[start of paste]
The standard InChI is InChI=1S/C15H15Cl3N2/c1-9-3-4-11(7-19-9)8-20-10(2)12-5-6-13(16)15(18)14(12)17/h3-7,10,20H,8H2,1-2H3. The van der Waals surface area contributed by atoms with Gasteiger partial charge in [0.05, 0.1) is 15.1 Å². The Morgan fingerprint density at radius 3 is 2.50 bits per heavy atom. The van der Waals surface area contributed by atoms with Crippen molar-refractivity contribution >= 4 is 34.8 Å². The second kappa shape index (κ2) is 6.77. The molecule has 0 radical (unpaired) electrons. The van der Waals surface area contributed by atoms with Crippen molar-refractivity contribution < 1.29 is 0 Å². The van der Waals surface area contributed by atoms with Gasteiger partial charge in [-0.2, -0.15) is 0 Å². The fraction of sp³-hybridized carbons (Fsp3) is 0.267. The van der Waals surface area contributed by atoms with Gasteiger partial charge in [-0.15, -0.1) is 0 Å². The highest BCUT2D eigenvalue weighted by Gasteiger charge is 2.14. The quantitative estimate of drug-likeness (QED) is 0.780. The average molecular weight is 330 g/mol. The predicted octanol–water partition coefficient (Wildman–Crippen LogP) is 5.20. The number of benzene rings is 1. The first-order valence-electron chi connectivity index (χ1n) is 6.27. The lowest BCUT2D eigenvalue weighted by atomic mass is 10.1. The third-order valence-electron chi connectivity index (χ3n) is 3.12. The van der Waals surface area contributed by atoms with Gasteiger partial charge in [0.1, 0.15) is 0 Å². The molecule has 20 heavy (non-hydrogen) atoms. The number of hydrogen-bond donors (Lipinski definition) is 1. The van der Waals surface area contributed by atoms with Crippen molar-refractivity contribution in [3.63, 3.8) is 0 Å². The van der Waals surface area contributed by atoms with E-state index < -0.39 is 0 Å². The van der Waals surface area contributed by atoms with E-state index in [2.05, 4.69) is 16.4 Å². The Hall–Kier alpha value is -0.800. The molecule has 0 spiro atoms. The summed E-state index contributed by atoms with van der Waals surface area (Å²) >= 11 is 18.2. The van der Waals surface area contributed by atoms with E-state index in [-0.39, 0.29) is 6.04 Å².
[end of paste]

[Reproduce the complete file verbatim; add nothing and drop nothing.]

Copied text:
The standard InChI is InChI=1S/C15H15Cl3N2/c1-9-3-4-11(7-19-9)8-20-10(2)12-5-6-13(16)15(18)14(12)17/h3-7,10,20H,8H2,1-2H3. The van der Waals surface area contributed by atoms with Gasteiger partial charge in [0.05, 0.1) is 15.1 Å². The Morgan fingerprint density at radius 3 is 2.50 bits per heavy atom. The van der Waals surface area contributed by atoms with Crippen molar-refractivity contribution >= 4 is 34.8 Å². The second kappa shape index (κ2) is 6.77. The molecule has 0 radical (unpaired) electrons. The van der Waals surface area contributed by atoms with Crippen molar-refractivity contribution < 1.29 is 0 Å². The van der Waals surface area contributed by atoms with Gasteiger partial charge in [-0.2, -0.15) is 0 Å². The fraction of sp³-hybridized carbons (Fsp3) is 0.267. The van der Waals surface area contributed by atoms with Gasteiger partial charge in [-0.15, -0.1) is 0 Å². The highest BCUT2D eigenvalue weighted by Gasteiger charge is 2.14. The quantitative estimate of drug-likeness (QED) is 0.780. The average molecular weight is 330 g/mol. The predicted octanol–water partition coefficient (Wildman–Crippen LogP) is 5.20. The number of benzene rings is 1. The first-order valence-electron chi connectivity index (χ1n) is 6.27. The lowest BCUT2D eigenvalue weighted by atomic mass is 10.1. The third-order valence-electron chi connectivity index (χ3n) is 3.12. The van der Waals surface area contributed by atoms with Gasteiger partial charge in [0.1, 0.15) is 0 Å². The molecule has 20 heavy (non-hydrogen) atoms. The number of hydrogen-bond donors (Lipinski definition) is 1. The van der Waals surface area contributed by atoms with Crippen molar-refractivity contribution in [3.63, 3.8) is 0 Å². The van der Waals surface area contributed by atoms with E-state index < -0.39 is 0 Å². The van der Waals surface area contributed by atoms with E-state index in [2.05, 4.69) is 16.4 Å². The Hall–Kier alpha value is -0.800. The molecule has 0 spiro atoms. The summed E-state index contributed by atoms with van der Waals surface area (Å²) >= 11 is 18.2. The van der Waals surface area contributed by atoms with E-state index in [-0.39, 0.29) is 6.04 Å².